Comparison to Christopher Moore.

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Comparison to Christopher Moore.

Postby ferulebezel » Thu May 09, 2013 7:03 am

My response to another thread got me thinking about perpendicalell relationship between Terry Pratchett and Christopher Moore.

The most glaring similarity is that their protagonists tend to be beta males, with some exceptions. As an American I find it refreshing. It is something American authors are usually bad at.

They both like to have a lot of dufus characters even though Moore mispells 'dufus'.

Now the contrast that justifies my neologism above. Their worlds are mirror images of each other. Pratchett places modern sensibilities in a fantasy world where Moore brings fantasy elements into ours.

Just some random thoughts.
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Re: Comparison to Christopher Moore.

Postby Bouncy Castle » Thu May 09, 2013 9:05 am

Dammit. I'd forgotten about Mr Moore.

I've read several of his books, and thoroughly enjoyed them.

Come payday, I many have to avail myself of Amazon's Kindle download facility!
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Re: Comparison to Christopher Moore.

Postby pip » Thu May 09, 2013 9:07 am

Or buy a real book :roll: :roll:
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Re: Comparison to Christopher Moore.

Postby Bouncy Castle » Thu May 09, 2013 9:40 am

Haven't got the space, mate.
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Re: Comparison to Christopher Moore.

Postby Bouncy Castle » Thu May 09, 2013 9:45 am

Just perusing Mr Moore's website, and this made me laff!

A Not suitable for Children write-up.

Spoiler: show
"This is a bawdy tale. Herein you will find gratuitous shagging, murder, spanking, maiming, treason, and heretofore unexplored heights of vulgarity and profanity, as well as nontraditional grammar, split infinitives, and the odd wank . . . If that's the sort of thing you think you might enjoy, then you have happened upon the perfect story!"
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Re: Comparison to Christopher Moore.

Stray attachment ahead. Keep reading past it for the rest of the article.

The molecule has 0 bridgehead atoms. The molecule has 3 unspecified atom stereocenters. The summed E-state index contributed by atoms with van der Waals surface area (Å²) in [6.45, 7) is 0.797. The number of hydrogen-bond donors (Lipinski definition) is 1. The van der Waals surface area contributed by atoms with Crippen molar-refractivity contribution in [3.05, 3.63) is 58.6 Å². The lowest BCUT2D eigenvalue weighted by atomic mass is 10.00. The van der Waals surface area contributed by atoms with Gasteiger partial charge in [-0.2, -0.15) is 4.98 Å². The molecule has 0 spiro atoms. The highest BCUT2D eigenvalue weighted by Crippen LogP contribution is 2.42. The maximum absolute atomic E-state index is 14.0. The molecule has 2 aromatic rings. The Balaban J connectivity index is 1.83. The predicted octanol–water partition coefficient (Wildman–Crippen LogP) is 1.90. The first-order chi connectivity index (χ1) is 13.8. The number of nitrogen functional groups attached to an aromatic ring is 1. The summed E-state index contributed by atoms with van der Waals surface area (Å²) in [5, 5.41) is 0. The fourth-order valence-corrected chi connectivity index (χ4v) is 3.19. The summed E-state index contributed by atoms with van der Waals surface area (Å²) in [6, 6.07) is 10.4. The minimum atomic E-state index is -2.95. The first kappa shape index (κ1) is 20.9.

Postby pip » Thu May 09, 2013 9:53 am

Bouncy Castle wrote:Haven't got the space, mate.

Always room for books. Get rid of your furniture :D
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Re: Comparison to Christopher Moore.

Postby Bouncy Castle » Thu May 09, 2013 10:11 am

:shock: :lol:
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Re: Comparison to Christopher Moore.

Postby Dotsie » Thu May 09, 2013 11:04 am

Very much enjoy Christopher Moore books, haven't read the last two though. No time! :(
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Re: Comparison to Christopher Moore.

Postby raisindot » Thu May 09, 2013 12:45 pm

That's an interesting thought. I don't quite find the two to be that comparable. Although both Pterry (in DW anyway) and Moore are genre parodists, Moore's casts a little bit of a wider net. He started out more as a horror book/movie parodist (the vampire novels, the monsters attacking the little California town) and then stretched his literary wings to encompass a wider range of topics: ecology (Fluke), Shakespeare (Fool), impressionism (Sacre Blue) and even Christianity (Lamb, his best book). Many other authors tread the Moore path; parodies of all these genres as rampant. But Moore is a much better writer and, when he really wants to, unearths deep insights into this themes.

Pterry, on the other hand, was originally much more focused on becoming the Douglas Adams of fantasy, taking on the genre's ossified cliches and adding twists to them. His early work is completely derivative of Adams (down to the footnotes serving the same purpose as Adams Galactic Encyclopedia sidenotes). It took a while for Pterry to find his 'original' voice (many people say that "Mort" is the first truly great DW book; I would probably agree).

I don't know if I agree about the 'beta male' argument. Sam Vimes is no beta male. Neither is Wm. De Worde, Moist Von Lipwig, Lobsang or, in a quieter way until the end, Brutha. The only main beta male protagonist is Rincewind, for me Pterry's weakest character. But, like Moore, Pterry does feature some very strong alpa-females, like Susan, Granny and Nanny and, to a lesser degree, Polly. But nearly all of Moore's male characters (except, possibly, for the Fool in Fool and Biff in Lamb are beta males who tend to be drawn by their--er-petards by strong female characters.)

Between the two of them, I think that Pterry's best work is far more original than Moore's, as much as I love Moore. Pterry really did create a whole world and then upon it built a history, cultural heritage, geography, geology, and mythos that, at its best, deliver deep insights into the human condition. With the rare exception (Lamb), Moore's work doesn't generally extend far beyond parody.
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Re: Comparison to Christopher Moore.

Postby Catch-up » Fri May 10, 2013 6:09 pm

Um... yep, mostly what Raisin said.

I do love Christopher Moore's books, but not as consistently as I do Sir Terry's.
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Re: Comparison to Christopher Moore.

Postby chillicamper » Sat May 11, 2013 6:17 am

I like Moore's books, but as Catch Up said, they are not as consistent. Sacre Blue took a bit of getting in to - a lot of background building and arty stuff before the proper story gets going . It's still good, but with a TP book I'm usually hooked within the first few pages.
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